As Discovery Benefits Vice President of Marketing Stephanie Schroeder begins to show us around the benefits administrator’s expansive South Fargo offices, the question just can’t wait.
“How often do people really use the slide?” I ask.
“You’d be surprised,” she responds, without missing a beat.
The slide, if you’re unfamiliar, is the two-story-tall indoor slide that occupies both the literal center of the building and the figurative center of Discovery’s approach to workplace culture. It’s become the defining and best-known feature of the Fargo-based company’s 21st-century workplace, which Schroeder says is proof of their “work hard, play hard” mentality.
“The Employee Portal,” as the slide is officially called, is named for the site where Discovery clients log in to access their benefits and was agreed upon after an employee naming contest around the time the slide was unveiled.
“It’s about letting people know that you can be in a technical industry without taking yourself too seriously,” Schroeder explains. “Life’s too short to not have a little fun.”
Schroeder adds that the company hosts an annual competition in which the goal is to slide down and run back up the stairs five times as fast as you can. The current record is 33 seconds.
While they’ve been around since 1987, Discovery has seen explosive growth over the past five years—doubling in size every three years for some time—as they’ve shifted their focus to include a significant national presence (they now have clients in all 50 states).
With an employee headcount now at more than 600, the company decided it needed more space to house its constantly expanding team and cut the ribbon on a nearly 30,000-square-foot expansion in spring 2015.
They also have a second location in Brookings, S.D., which at the moment primarily serves as a call center, Schroeder says.
In the vein of Google’s policy that employees never be more than 100 feet from food, Discovery has its own self-serve market with a selection that rivals that of a small convenience store. Employees can load funds onto a card and grab a pick-me-up without having to leave the building.
Any company can tell you how great they are, but only a handful have the hardware to prove it. Honored by Business Insurance magazine as a “Best Place to Work” for six consecutive years, as well as three separate times by Inc. magazine as one of America’s 5,000 fastest-growing companies, Discovery has garnered national recognition for their employee-centered approach to growing their business.
With two treadmills, two ellipticals and a stationary bike—and some free weights to boot—Discovery’s in-house gym offers a convenient way to break a sweat before, during or after work. And if yoga’s more up your alley, they bring in an instructor periodically to teach on-site classes.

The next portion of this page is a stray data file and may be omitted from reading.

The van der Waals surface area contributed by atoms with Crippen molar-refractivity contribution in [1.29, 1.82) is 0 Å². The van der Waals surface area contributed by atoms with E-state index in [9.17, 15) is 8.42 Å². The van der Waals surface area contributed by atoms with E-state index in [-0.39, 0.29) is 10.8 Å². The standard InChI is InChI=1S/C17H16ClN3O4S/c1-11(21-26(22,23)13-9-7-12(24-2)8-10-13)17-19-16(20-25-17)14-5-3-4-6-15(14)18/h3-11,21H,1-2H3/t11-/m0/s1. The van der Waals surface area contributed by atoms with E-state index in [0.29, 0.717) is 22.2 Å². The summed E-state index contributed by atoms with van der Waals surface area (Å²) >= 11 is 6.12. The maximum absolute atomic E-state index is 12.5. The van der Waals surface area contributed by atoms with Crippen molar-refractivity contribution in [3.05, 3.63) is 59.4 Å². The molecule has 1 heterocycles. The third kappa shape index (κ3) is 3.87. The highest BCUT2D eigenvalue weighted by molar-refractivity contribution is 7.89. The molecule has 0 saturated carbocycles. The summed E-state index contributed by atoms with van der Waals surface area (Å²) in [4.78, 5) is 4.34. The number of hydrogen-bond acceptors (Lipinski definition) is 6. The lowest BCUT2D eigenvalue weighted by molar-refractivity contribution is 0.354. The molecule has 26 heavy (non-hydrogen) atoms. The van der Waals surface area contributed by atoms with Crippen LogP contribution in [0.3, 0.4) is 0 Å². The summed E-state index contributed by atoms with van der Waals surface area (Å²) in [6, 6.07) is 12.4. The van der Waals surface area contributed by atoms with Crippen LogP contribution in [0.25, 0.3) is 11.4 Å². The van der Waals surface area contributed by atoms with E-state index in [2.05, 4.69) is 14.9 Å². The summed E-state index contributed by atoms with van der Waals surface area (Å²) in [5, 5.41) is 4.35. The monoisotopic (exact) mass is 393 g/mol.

Continuing with the theme of “outside things that Discovery Benefits put inside” is an open-flame fire pit area that employees can use to either relax during their break or host more formal meetings with coworkers.
Whether it’s the middle of January or the middle of August, the flame burns year-round and is one of the more popular amenities in the office, Schroeder says.
“The other cool thing is that it’s just kind of the centrally located part of the office,” Schroeder says. “Employees pass through to basically go anywhere they need to go. And it really helps build that interaction. You get to know people from completely different departments just by sharing a communal space.”
If someone wants to get away from the hustle and bustle of the more centrally located downstairs lounge areas, there are a couple other getaway spots upstairs that employees can use.
With neon-colored beanbags, a Nintendo Wii, and laptops available for personal use, you start to wonder if you’ve wandered onto the set of Silicon Valley.
If you caught a glimpse of the northwest side of the building from the street, you might think Discovery shared a space with a trendy bar and grill. That’s their own patio, though, and it gets used pretty much every day in the summer, according to Schroeder.
And with one of Discovery’s team members heavily involved with what’s known as the Hammock Initiative, they’ll sometimes set up free-standing hammocks and sway the day away.
The Discovery Benefits Culture Book was designed to be kept in all of the break rooms throughout the building in order to, among other things, provide employees with a little back story about the company.
“Whether you’re new or whether you’re a veteran employee, it’s about where we’ve been and what things we’re passionate about. It also has some quotes from our employees in it.”
“These are fun little warnings from our IT department,” Schroeder says. “We are really big on security here. It’s really important that we keep all of our clients’ data confidential.”
Schroeder says that in a company where you’re lucky to know the name of half the people you walk past in a given day, it’s good to encourage team members to add a bit of character to their work spaces.
“People love decorating and celebrating here,” she says. “And those hanging nameplates are really helpful when you have 600-some employees.”